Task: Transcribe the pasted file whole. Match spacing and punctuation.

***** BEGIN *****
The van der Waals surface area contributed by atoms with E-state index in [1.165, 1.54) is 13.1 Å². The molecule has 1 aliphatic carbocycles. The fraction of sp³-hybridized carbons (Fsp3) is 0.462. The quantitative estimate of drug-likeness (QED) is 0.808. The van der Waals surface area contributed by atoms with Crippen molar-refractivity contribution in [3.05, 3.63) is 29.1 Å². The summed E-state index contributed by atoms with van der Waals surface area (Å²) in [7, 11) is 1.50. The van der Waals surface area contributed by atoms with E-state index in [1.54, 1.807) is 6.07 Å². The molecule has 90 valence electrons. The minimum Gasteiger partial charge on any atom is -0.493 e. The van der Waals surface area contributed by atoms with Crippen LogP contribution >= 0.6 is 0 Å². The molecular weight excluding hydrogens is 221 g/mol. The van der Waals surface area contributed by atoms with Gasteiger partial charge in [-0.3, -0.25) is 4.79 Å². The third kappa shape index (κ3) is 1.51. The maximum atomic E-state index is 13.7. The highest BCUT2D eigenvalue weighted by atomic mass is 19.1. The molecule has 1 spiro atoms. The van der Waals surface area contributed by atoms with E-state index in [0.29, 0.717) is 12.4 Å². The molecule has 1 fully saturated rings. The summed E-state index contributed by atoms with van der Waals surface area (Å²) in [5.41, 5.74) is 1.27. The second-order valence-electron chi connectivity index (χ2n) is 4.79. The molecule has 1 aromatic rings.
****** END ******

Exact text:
The van der Waals surface area contributed by atoms with E-state index in [1.165, 1.54) is 13.1 Å². The molecule has 1 aliphatic carbocycles. The fraction of sp³-hybridized carbons (Fsp3) is 0.462. The quantitative estimate of drug-likeness (QED) is 0.808. The van der Waals surface area contributed by atoms with Crippen molar-refractivity contribution in [3.05, 3.63) is 29.1 Å². The summed E-state index contributed by atoms with van der Waals surface area (Å²) in [7, 11) is 1.50. The van der Waals surface area contributed by atoms with E-state index in [1.54, 1.807) is 6.07 Å². The molecule has 90 valence electrons. The minimum Gasteiger partial charge on any atom is -0.493 e. The van der Waals surface area contributed by atoms with Crippen LogP contribution >= 0.6 is 0 Å². The molecular weight excluding hydrogens is 221 g/mol. The van der Waals surface area contributed by atoms with Gasteiger partial charge in [-0.3, -0.25) is 4.79 Å². The third kappa shape index (κ3) is 1.51. The maximum atomic E-state index is 13.7. The highest BCUT2D eigenvalue weighted by atomic mass is 19.1. The molecule has 1 spiro atoms. The van der Waals surface area contributed by atoms with E-state index in [0.29, 0.717) is 12.4 Å². The molecule has 1 fully saturated rings. The summed E-state index contributed by atoms with van der Waals surface area (Å²) in [5.41, 5.74) is 1.27. The second-order valence-electron chi connectivity index (χ2n) is 4.79. The molecule has 1 aromatic rings.